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Propane Fuels America: Arkansas

July 16, 2021 By     0 Comments

LP Gas’ yearlong Propane Fuels America series takes a deep dive into how each state benefits from the propane industry. Here’s our report on Arkansas.

Total odorized propane demand (2019): 97 million gallons

U.S. rank for gallons sold: 37

Gallon sales trend: Arkansas is on a pretty big upswing since selling 69 million gallons in 2017, a 41 percent increase over several years. It sold 91 million in 2018 before the 97 million in 2019.

Census region/division gallons: South: 2.61 billion/West South Central: 747 million

Propane autogas school buses/districts and contractors: 1/1


Market pointers

⦁ Arkansas sells less than half of its gallons into the residential market (43 percent), with 35 percent coming in the agriculture market. Many propane retailers focus on heating poultry houses, and propane-fueled irrigation engines have gained traction.

Irrigation photo: nameinfame/iStock / Getty Images Plus/Getty Images

Irrigation equipment provides water for a northwest Arkansas crop. In 2019, 35 percent of propane gallon sales came in the agriculture market. Operators are replacing diesel irrigation power units that are in need of overhaul, or replacement, with LPG alternatives, says one power equipment provider. Photo: nameinfame/iStock / Getty Images Plus/Getty Images

⦁ Overall fuel demand in the state’s agriculture sector fell by 14.1 percent between 2014 and 2019. Diesel demand fell by 34.9 percent. Notable, though, is that propane demand grew by 20.4 percent between 2014 and 2019. Electricity demand grew by 27.5 percent during that time, and gasoline demand grew by 33.4 percent.

• Bill Heese of Husker Power Products says LPG-fueled irrigation continues to be a good choice from an operational cost standpoint for many growers. Operators are replacing diesel power units that are in need of overhaul, or replacement, with LPG alternatives due to substantially higher cost and maintenance concerns associated with the Tier 4 final diesel equipment, he adds.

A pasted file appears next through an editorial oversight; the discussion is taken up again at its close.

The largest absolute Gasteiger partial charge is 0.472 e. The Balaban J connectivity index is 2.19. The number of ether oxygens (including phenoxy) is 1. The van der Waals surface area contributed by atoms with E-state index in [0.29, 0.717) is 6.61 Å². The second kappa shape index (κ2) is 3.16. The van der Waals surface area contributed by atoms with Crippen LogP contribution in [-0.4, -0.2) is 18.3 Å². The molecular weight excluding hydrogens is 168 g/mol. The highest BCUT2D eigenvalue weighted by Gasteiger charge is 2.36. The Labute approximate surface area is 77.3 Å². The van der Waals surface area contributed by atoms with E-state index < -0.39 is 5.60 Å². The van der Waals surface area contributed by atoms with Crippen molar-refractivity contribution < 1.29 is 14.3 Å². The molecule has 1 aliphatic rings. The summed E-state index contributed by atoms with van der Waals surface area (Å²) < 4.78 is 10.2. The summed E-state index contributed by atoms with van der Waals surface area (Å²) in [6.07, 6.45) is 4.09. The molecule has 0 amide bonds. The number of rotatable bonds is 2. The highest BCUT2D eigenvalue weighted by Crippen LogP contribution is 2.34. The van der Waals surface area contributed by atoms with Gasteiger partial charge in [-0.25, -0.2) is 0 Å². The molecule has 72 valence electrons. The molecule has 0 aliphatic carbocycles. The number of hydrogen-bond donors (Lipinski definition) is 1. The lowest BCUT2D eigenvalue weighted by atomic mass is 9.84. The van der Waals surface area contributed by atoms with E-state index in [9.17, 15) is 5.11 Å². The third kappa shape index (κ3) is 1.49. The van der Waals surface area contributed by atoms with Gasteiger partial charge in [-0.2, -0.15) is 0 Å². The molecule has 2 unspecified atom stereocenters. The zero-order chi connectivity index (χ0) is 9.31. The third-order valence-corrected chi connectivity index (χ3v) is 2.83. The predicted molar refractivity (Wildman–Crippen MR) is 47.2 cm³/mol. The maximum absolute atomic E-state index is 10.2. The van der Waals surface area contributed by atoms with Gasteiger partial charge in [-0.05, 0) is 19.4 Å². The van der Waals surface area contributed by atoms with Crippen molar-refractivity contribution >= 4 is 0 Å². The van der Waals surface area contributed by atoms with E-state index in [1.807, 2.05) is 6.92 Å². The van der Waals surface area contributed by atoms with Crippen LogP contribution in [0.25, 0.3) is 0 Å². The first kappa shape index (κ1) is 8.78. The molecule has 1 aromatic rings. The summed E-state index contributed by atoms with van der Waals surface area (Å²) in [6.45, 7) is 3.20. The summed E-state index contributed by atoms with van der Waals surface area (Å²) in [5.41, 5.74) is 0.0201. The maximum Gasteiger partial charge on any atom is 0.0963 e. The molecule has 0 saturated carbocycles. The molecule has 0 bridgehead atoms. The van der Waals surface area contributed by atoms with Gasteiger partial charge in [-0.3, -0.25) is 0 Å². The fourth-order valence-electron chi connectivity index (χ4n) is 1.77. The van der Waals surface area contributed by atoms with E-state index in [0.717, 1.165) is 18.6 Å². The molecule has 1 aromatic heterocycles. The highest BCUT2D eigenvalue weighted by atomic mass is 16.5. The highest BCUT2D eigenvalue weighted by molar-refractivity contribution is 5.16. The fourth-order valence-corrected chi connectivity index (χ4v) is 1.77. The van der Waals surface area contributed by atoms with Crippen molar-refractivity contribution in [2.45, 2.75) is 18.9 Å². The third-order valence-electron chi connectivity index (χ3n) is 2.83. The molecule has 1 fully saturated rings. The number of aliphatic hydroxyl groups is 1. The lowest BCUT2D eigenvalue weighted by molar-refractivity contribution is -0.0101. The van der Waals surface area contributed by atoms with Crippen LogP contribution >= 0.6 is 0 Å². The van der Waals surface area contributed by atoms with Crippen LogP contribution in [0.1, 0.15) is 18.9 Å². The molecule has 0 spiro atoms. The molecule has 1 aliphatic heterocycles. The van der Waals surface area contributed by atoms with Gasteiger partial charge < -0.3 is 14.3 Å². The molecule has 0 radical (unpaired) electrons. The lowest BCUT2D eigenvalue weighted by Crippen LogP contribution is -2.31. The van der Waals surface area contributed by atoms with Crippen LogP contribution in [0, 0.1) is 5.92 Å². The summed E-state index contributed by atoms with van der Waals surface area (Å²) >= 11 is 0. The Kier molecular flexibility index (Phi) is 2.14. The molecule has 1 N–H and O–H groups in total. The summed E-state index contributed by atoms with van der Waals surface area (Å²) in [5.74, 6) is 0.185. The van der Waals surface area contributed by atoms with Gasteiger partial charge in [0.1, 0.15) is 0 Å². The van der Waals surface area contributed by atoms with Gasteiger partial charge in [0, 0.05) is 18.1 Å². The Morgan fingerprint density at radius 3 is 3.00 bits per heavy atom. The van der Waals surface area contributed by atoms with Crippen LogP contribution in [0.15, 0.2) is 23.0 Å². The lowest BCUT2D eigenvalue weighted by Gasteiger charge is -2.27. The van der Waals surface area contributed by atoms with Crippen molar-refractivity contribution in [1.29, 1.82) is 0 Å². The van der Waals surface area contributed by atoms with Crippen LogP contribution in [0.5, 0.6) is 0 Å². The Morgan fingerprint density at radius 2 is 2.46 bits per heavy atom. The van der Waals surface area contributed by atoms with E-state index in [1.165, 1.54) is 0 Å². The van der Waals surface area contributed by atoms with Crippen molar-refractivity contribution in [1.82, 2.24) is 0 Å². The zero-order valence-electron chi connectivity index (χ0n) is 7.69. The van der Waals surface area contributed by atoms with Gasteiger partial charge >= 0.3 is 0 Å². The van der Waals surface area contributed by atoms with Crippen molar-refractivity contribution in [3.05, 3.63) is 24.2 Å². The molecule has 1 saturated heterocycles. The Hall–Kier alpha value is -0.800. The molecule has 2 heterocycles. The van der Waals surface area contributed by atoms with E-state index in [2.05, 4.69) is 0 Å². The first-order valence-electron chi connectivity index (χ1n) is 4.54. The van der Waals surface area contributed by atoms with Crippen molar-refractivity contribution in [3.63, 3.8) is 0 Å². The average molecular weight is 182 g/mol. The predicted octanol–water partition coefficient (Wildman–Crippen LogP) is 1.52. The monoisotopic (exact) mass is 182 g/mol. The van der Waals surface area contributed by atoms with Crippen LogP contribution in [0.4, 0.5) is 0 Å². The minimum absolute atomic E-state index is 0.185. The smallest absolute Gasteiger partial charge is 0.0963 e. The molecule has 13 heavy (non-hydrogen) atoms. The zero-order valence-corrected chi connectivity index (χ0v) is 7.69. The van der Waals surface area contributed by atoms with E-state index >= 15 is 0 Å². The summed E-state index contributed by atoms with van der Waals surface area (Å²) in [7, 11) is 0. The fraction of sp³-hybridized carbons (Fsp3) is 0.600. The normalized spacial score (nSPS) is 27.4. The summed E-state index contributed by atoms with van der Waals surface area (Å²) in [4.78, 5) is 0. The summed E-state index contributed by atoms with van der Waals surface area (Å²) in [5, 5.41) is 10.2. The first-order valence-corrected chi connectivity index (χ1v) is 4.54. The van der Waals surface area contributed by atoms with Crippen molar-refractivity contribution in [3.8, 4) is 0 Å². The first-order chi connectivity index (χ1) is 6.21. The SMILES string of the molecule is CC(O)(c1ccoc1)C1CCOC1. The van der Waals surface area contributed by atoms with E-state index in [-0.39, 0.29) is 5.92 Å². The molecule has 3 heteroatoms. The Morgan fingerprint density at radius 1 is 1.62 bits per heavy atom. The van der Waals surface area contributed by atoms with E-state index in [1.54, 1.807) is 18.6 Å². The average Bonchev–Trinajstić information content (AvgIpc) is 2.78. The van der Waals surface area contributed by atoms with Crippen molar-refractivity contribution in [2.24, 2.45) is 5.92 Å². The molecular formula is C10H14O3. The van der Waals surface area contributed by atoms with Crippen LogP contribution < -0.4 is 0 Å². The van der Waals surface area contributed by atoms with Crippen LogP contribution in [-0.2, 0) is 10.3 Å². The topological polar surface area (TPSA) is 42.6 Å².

⦁ A high proportion of homes using wood as a primary space heating fuel source provides an opportunity for propane growth. About half of Arkansas households heat with electricity, almost two-fifths use natural gas and most of the remaining homes use propane or wood.

⦁ Propane-fueled school buses are nearly nonexistent in Arkansas, so there’s plenty of room for growth in the autogas market. Replacing the state’s 1,326 diesel buses older than the model year 2007 with new propane buses could reduce NOx emissions by 460,000 pounds a year.

⦁ Arkansas has two oil refineries (Smackover and El Dorado) that have a combined processing capacity of almost 91,000 barrels of crude oil per calendar day. El Dorado, the larger refinery, can process about 83,000 barrels per day into gasoline, diesel fuel, propane, solvents and asphalt products.

⦁ Gov. Asa Hutchinson on March 10 signed legislation into law that prohibits cities and counties from banning propane and natural gas from residential and commercial use.


Fast facts

State association affiliation: Arkansas Propane Gas Association/arkansaspropane.com and the Arkansas Propane Education & Research Council (ArkPERC). Melissa Moody is the state executive.

Programs: ArkPERC funds various projects in the state, including annual safety seminars.

Marquee events in 2021: Co-host of the Mid-States Propane Expo, July 26-29 in Branson, Missouri.

Before COVID-19: The propane industry in Arkansas had contributed about $220 million to the 2018 state economy. It’s too early to assess COVID-19’s impact on the state’s gross domestic product.

“That area of the country is in a unique place and, as a result, gets to do multiple crops – some that I consider ‘Midwest’ (corn) and some that are ‘southern’ (peanuts and cotton). The corn acres do get irrigation in some cases. In addition, livestock in Arkansas plays a fairly big role, and they do get enough cold weather to burn propane.” – Michael Newland, director of agriculture business development at the Propane Education & Research Council


What’s the weather?

Average temperature (2020): 61.2 degrees F

Annual heating degree-days five-year average (2015-19): 3,144
U.S. average: 4,090


Sources: Propane Education & Research Council’s U.S. National and State Propane Market Profiles; Annual Retail Propane Sales Report; propane.com; Arkansas Propane Gas Association; U.S. Energy Information Administration’s State Energy Profiles

About the Author:

Brian Richesson is the editor in chief of LP Gas Magazine. Contact him at brichesson@northcoastmedia.net or 216-706-3748.

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